A Dallas, Texas police officer responding from one call to another was driving over the speed limit by 29 mph when his police car fatally struck a 10-year-old, according to police officials with knowledge of the investigation.
Senior Cpl. Michael Vaughn, a five-year veteran, was going 69 mph when he struck Cole Berardi on his bike on a dark portion of Belt Line Road in southeast Dallas, said police officials who asked that their names not be published. Cpl. Vaughn’s lights and siren were not activated as required.
Video shot by the camera mounted in Cpl. Vaughn’s car shows that one second passed between when Cole became visible to the officer and when he was struck, the sources said.
Traffic experts say a motorist needs at least 1.5 seconds to recognize and react to an obstacle in the roadway.
Authorities are conducting a “time and distance study” to determine whether traveling at the speed limit of 40 mph would have given Cpl. Vaughn the time to react and avoid hitting Cole. The study is expected to be completed by Wednesday.
“At 69 mph, it’s not physically possible to see, make a conscious decision, take your foot off the gas and turn the steering wheel,” said one police official close to the investigation. “If you’re going 40, could you have done that? Probably not, but that’s the whole point of the time and distance study.”
Cpl. Vaughn’s accident comes on the heels of other controversial driving incidents involving officers.
Last month, an officer was severely injured as he raced more than 20 miles at speeds topping 100 mph to catch up to a police chase. He was not authorized to participate in that chase.
Twenty-one officers, including the injured officer, are under investigation for driving excessive speeds without authorization in that incident. The incident also prompted Police Chief David Kunkle to appoint a review panel to look at how officers respond to emergencies.
Brett Inman, Cole’s stepfather, said Monday that the family planned to consult with an attorney later this week about the accident that took his son’s life.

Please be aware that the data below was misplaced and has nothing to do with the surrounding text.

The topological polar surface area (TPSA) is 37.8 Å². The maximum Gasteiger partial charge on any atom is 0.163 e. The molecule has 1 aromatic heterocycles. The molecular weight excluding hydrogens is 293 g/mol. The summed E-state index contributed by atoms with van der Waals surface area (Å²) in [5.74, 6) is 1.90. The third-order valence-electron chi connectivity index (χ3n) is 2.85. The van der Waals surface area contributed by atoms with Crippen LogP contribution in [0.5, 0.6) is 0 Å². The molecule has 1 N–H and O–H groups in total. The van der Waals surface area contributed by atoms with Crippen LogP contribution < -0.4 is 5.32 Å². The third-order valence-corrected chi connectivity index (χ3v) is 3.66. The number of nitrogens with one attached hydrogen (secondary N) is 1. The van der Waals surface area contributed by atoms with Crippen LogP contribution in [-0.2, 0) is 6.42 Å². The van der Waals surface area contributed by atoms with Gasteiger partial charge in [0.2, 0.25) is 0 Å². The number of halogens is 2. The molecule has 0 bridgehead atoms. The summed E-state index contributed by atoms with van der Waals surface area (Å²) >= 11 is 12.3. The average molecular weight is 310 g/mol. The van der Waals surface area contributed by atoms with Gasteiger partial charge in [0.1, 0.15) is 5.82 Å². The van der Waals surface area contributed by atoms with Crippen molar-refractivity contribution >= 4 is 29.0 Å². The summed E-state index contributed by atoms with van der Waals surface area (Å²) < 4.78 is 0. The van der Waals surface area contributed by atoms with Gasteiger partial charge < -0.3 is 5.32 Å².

“Cole was the most amazing kid that you would ever have wanted to meet,” Mr. Inman said. “He was such a sweetheart.”
Assistant Chief Charles Cato also said he could not comment on the accident because police are awaiting the results of the preliminary investigation.
Cpl. Vaughn is likely to be placed on restricted duty. It is not clear at this point what, if any, discipline he will face and it is also likely the incident will be referred to a grand jury for review. State law does not allow officers to drive above the speed limit without activating their lights and sirens.
The accident happened about 7:30 p.m. Friday. Cole had asked his mother if he could ride his bike to a nearby store, where a friend worked.
“Cole was told not to leave the house, but he snuck out while his mother was in the bathroom,” Mr. Inman said.
As he headed out on his green bicycle along the pitch-black road, Cpl. Vaughn and another officer were following each other with Cpl. Vaughn in the lead. The in-car video shows Cole, who was not wearing a helmet, cut across the curved street just north of Kleburg Road.
Cole reached the middle of the four-lane road as another car passed, headed the opposite direction. “He’s looking at that car, not the squad car,” said the police official with knowledge of the investigation.
The left front of the squad car struck Cole, sending him flying into the driver’s side door.
The force knocked the spotlight off the car. Cole landed 50 or 60 feet away on the shoulder.
Cpl. Vaughn knew he had hit something but did not realize immediately that he had hit a person, police said.
Video from the second car reportedly shows Cpl. Vaughn stopped his vehicle, made a U-turn and then came back. The two officers tried to revive Cole, but he died several hours later at a local hospital.
Police officials say two street lights near the point of impact were not working at the time of the accident.
Oncor officials confirmed Monday that they received a report Sunday about the street light outages along Belt Line Road, near where the accident occurred.
They found nine outages on the 1.5-mile stretch of Belt Line Road between Highway 175 and Foothill Road. The bulbs were replaced Monday.